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Cyber Self-Defense 101: Lessons in Ransomware

By Stewart Gandolf, Chief Executive Officer

Hacker without a face wearing a hoodie, looking at a laptopBy now you've heard about another big ransomware highjack in the news recently. A nasty computer virus targeted hundreds of thousands of devices in 150 countries. Although healthcare and hospitals were not specifically in the crosshairs, nearly 50 medical facilities in the United Kingdom were infected.

As you can imagine, online marketing and communications channels are a juicy digital target. A lot of good guys are vulnerable to a few bad guys. Ransomware is a type of malware that, as the name suggests, demands a payment to allow access to your own computer data files.

Everyone needs elementary cyber self-defense…

Right up front here, you need to know that we are a digital marketing company, and we are not a cyber security firm. But providers and clients ask us about protecting their investment, and we feel a parental-like responsibility to speak up. You should check in with your IT security specialist, but here are some elementary “cyber self-defense 101” tips to help get you started:

This isn’t going away soon. Some IT experts predict that nearly every healthcare computer system is vulnerable. The recent European blast may have been the largest to date. But what you may not appreciate is that ransomware hit more than a dozen American hospitals and health systems last year. In dire terms, “it’s not ‘if,’ but ‘when.’”

It’s more than desktops and laptops. It’s frightening to realize that all types of healthcare hardware—MRI machines, ventilators, and some types of microscopes and other devices—are also juicy targets. “Those computers, like our laptops, come with software that the makers are responsible for supporting,” CNNtech reports. “Sometimes the people who make the machines stop supporting them after an extended period.” Old software, dated hardware, and low-profile digital devices can put patient data and safety at risk.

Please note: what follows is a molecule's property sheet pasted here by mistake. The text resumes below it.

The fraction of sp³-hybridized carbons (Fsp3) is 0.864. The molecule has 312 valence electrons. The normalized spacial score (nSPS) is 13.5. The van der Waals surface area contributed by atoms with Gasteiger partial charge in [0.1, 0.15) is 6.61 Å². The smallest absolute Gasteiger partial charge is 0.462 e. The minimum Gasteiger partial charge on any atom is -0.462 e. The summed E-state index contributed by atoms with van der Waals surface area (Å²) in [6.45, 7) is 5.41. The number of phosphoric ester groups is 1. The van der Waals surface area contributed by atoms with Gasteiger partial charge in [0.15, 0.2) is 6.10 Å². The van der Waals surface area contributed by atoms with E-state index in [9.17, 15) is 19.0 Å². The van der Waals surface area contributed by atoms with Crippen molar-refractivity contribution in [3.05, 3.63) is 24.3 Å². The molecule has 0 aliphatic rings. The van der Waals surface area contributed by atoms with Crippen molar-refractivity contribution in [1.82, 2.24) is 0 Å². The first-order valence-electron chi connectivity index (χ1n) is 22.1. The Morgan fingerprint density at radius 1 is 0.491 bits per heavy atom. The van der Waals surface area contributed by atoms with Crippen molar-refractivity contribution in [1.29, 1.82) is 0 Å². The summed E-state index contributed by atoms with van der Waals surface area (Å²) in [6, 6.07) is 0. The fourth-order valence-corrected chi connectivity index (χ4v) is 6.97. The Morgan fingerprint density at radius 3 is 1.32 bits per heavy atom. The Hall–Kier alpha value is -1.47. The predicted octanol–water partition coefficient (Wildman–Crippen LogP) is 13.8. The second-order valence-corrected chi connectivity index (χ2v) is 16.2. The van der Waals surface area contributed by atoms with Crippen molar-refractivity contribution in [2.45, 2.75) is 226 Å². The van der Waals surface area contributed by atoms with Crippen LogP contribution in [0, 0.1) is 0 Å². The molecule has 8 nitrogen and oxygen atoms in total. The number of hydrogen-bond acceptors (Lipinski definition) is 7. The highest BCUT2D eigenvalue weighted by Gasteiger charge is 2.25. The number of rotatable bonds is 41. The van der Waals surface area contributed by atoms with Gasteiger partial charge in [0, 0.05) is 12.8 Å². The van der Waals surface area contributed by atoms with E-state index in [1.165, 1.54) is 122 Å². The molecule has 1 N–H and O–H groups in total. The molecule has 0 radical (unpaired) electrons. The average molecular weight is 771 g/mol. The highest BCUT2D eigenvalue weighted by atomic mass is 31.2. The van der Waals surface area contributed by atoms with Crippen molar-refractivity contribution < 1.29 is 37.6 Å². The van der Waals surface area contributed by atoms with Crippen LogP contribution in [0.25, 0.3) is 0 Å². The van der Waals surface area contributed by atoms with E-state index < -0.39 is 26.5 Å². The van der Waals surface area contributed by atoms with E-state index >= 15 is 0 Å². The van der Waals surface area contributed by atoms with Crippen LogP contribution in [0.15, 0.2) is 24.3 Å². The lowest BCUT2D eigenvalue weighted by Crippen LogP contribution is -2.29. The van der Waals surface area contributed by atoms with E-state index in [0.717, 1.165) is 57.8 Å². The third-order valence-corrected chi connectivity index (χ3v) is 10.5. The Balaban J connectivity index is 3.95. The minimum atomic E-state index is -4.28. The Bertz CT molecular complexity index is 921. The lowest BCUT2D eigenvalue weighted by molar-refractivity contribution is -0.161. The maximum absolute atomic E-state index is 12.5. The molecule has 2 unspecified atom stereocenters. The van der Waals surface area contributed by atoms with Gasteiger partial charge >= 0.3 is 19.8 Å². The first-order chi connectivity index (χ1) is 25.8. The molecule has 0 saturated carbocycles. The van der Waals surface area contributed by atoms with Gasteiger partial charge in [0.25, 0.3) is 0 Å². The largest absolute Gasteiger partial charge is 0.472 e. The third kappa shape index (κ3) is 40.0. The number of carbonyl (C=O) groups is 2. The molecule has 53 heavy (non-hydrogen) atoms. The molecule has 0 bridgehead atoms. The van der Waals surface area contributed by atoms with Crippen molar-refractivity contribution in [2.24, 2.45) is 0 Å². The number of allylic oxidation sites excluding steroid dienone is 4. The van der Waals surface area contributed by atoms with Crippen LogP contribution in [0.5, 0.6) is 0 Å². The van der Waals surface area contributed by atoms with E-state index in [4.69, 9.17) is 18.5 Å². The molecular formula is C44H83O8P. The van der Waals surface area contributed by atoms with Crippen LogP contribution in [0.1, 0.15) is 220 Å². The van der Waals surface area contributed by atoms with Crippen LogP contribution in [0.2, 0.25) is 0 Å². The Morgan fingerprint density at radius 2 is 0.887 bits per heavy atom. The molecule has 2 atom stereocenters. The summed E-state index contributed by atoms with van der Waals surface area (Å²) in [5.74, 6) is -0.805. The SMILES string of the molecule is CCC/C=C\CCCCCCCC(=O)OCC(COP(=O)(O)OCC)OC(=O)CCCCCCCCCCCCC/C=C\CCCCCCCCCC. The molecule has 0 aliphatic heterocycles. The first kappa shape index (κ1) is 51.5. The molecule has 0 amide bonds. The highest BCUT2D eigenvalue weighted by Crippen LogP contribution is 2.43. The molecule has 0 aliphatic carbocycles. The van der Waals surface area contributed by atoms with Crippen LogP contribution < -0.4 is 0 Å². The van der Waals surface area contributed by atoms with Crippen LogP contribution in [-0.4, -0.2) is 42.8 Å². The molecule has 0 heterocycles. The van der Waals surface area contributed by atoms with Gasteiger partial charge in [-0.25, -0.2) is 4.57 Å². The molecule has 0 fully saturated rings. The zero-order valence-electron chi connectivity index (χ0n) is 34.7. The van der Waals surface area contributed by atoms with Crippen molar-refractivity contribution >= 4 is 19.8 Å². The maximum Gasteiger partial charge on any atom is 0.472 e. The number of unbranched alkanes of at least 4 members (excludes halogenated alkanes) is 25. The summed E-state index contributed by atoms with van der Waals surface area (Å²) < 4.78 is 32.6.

Old hardware and software is an easy target. At the time of the attack, Microsoft had a security software patch widely available. Unfortunately, old devices, dated software, and large, cumbersome systems are less likely to receive the updates. It may be difficult to do, but all hardware and software should be brought to current status regularly.

Have a proactive data backup system. Symantec is an industry-recognized authority in security for business systems. You may want to consider their product, Symantec Endpoint Protection. They offer several recommendations to avoid ransomware infections. The first of which is:

Back up your computers and servers regularly. They say: “Regularly back up the files on both the client computers and servers. Either back up the files when the computers are offline or use a system that networked computers and servers cannot write to. If you do not have a dedicated backup software, you can also copy the important files to removable media. Then eject and unplug the removable media; do not leave the removable media plugged in.” Additional safeguard considerations are listed here.

Beware of all unknown websites, email and attachments. A primary safeguard is not to open or connect with anything online that is unsolicited, unknown or otherwise suspicious. Ransomware is often embedded in attached Microsoft documents.

Prevention is first and best. Offices that use Windows should install and use an excellent antivirus and personal firewall on each machine. Consider a premium version of McAfee, Webroot, Bitdefender, Symantec or other well-reviewed major brand.

Healthcare is an attractive cyber target and is increasingly subject to attacks. This includes hospitals, health systems and individual medical practices. For more in-depth guidance, contact your professional cyber security advisor.

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